According to a 1969United Nations definition, biological weapons are living organisms of any sort or infectious substances deriving from those organisms aimed at the production of disease or death in humans, animals or plants and whose effectiveness depends on the ability to be disseminated through the human, animal or plant infected.
There are 5 categories of biological agents:
3) rickettsiae microorganisms;
4) fungi and protozoa;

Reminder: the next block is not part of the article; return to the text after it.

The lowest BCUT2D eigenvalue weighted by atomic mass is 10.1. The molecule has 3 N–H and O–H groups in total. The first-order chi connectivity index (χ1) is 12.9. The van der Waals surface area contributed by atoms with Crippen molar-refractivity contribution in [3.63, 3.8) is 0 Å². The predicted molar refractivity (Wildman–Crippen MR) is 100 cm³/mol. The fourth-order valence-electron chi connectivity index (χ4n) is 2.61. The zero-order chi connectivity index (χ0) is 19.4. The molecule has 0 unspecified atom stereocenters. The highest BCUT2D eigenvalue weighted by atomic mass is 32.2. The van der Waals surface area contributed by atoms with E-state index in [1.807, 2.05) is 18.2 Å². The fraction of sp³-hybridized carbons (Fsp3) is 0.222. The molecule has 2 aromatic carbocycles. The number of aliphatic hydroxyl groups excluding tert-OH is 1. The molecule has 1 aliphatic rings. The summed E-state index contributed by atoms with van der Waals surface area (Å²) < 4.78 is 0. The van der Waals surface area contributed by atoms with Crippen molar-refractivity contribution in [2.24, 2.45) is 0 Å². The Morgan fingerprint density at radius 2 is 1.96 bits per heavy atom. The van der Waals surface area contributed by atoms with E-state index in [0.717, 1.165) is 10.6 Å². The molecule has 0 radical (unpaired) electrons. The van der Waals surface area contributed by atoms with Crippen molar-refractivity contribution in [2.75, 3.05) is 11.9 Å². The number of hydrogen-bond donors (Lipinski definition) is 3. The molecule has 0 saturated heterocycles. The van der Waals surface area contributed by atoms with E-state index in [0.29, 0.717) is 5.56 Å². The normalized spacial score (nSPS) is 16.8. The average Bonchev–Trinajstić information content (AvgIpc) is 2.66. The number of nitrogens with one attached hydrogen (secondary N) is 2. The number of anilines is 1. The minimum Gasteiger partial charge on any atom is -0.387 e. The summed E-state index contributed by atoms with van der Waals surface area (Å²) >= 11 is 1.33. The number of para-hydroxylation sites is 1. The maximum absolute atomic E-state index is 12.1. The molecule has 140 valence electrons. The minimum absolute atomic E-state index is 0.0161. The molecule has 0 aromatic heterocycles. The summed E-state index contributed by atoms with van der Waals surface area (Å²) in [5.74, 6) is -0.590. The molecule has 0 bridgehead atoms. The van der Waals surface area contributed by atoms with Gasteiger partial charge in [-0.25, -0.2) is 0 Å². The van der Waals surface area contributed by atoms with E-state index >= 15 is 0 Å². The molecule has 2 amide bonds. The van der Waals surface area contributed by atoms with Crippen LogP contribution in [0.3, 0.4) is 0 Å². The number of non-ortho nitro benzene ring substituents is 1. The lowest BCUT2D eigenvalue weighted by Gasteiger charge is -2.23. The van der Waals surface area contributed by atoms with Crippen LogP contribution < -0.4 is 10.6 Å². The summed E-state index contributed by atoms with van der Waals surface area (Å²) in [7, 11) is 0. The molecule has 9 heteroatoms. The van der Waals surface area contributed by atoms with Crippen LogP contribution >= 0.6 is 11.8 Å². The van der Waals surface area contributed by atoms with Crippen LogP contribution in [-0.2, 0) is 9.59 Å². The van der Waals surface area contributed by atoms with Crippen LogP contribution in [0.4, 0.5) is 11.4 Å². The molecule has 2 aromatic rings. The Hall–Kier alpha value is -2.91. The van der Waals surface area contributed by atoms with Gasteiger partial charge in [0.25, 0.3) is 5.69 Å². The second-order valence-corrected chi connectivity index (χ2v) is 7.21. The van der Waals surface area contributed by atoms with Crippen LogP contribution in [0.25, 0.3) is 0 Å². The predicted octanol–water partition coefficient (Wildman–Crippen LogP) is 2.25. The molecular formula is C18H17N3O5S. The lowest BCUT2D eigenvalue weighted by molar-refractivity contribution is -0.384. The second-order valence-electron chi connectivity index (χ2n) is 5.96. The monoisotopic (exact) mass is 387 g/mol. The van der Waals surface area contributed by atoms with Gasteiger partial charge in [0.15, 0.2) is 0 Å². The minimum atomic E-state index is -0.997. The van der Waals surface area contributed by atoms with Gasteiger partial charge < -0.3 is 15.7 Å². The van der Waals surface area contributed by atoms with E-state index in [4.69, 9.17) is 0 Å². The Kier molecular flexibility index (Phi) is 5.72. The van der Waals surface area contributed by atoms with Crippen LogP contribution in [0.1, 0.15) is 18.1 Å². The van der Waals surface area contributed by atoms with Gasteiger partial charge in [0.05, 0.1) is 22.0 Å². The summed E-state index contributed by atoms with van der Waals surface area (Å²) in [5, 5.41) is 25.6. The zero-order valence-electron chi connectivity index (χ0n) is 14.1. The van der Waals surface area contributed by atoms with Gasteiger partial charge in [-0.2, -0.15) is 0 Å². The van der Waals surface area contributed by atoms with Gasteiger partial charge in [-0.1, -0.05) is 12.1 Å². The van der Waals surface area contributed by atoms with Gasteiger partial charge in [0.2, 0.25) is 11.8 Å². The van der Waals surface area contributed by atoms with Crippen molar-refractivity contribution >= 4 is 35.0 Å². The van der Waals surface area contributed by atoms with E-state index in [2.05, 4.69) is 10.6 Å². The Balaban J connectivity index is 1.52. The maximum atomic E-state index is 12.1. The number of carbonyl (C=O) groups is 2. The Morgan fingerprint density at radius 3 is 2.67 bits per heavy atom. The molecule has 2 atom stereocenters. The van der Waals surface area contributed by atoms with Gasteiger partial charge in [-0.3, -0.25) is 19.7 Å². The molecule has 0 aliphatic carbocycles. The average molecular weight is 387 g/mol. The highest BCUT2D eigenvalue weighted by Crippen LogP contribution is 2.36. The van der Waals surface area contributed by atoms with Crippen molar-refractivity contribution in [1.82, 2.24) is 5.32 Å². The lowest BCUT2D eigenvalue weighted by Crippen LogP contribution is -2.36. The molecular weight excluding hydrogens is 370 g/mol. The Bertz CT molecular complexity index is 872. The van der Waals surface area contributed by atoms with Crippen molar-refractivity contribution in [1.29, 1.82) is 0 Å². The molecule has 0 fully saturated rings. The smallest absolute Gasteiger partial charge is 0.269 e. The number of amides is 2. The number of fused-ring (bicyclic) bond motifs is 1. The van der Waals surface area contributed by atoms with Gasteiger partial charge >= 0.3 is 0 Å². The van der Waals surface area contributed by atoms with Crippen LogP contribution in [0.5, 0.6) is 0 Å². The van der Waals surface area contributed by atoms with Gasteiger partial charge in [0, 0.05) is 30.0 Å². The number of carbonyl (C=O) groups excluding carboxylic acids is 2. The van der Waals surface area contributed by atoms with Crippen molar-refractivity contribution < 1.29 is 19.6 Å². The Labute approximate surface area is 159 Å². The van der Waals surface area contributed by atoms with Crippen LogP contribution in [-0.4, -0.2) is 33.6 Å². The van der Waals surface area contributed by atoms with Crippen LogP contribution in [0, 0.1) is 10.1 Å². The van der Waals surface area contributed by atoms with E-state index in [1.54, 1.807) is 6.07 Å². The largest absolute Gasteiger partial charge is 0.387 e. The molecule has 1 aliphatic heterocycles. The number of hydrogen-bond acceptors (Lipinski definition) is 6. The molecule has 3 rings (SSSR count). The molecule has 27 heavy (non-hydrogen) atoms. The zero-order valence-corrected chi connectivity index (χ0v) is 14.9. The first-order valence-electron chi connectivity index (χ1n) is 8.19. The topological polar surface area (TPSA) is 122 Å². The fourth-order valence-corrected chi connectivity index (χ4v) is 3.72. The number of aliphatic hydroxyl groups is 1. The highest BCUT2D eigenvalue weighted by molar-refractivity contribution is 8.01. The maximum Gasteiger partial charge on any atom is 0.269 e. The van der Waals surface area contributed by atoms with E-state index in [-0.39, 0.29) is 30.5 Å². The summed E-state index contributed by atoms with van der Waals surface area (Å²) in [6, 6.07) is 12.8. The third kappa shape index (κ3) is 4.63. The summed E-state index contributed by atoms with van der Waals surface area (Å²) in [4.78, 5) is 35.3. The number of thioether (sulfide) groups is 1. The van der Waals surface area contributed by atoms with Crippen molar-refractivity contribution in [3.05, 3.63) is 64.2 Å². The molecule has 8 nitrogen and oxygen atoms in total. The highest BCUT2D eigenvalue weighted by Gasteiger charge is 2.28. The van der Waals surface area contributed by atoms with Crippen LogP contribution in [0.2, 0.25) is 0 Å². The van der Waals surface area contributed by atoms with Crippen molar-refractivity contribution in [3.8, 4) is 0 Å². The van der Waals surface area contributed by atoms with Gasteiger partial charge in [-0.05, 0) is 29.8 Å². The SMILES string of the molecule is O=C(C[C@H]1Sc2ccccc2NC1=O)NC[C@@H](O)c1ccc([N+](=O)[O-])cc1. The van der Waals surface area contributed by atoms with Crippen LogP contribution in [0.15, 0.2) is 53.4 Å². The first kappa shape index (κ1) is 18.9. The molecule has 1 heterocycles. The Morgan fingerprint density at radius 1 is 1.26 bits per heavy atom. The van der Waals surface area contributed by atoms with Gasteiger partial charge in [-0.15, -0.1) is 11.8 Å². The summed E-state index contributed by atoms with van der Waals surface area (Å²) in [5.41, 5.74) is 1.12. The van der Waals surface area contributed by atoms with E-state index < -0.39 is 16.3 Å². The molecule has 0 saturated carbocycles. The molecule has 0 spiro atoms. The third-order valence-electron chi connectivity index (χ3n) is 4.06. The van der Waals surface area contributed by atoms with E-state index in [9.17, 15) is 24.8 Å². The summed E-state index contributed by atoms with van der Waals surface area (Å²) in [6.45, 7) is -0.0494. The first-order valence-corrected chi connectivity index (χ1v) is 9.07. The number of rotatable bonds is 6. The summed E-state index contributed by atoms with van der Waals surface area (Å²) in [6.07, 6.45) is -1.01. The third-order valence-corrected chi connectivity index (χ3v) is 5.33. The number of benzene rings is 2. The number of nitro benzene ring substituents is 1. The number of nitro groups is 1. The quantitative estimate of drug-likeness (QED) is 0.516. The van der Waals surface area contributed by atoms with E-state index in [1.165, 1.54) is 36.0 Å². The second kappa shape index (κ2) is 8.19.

The most important multilateral instrument adopted in the context of biological warfare is the Biological Weapons Convention (BTWC) of 10 April 1972, which is a direct descendent of the 1925 Geneva Protocol regarding the use of gas or bacteriological agents in armed conflict; it is the result of the efforts of the entire international community to regulate the ban on weapons of this type. The convention is subject to periodic review conferences in the context of which it is possible to propose amendments and contribute updates regarding scientific developments in that sector. At the latest of these conferences, held in November 2006, Italy played a steering role through the presentation of an Action Plan for universal application of the convention.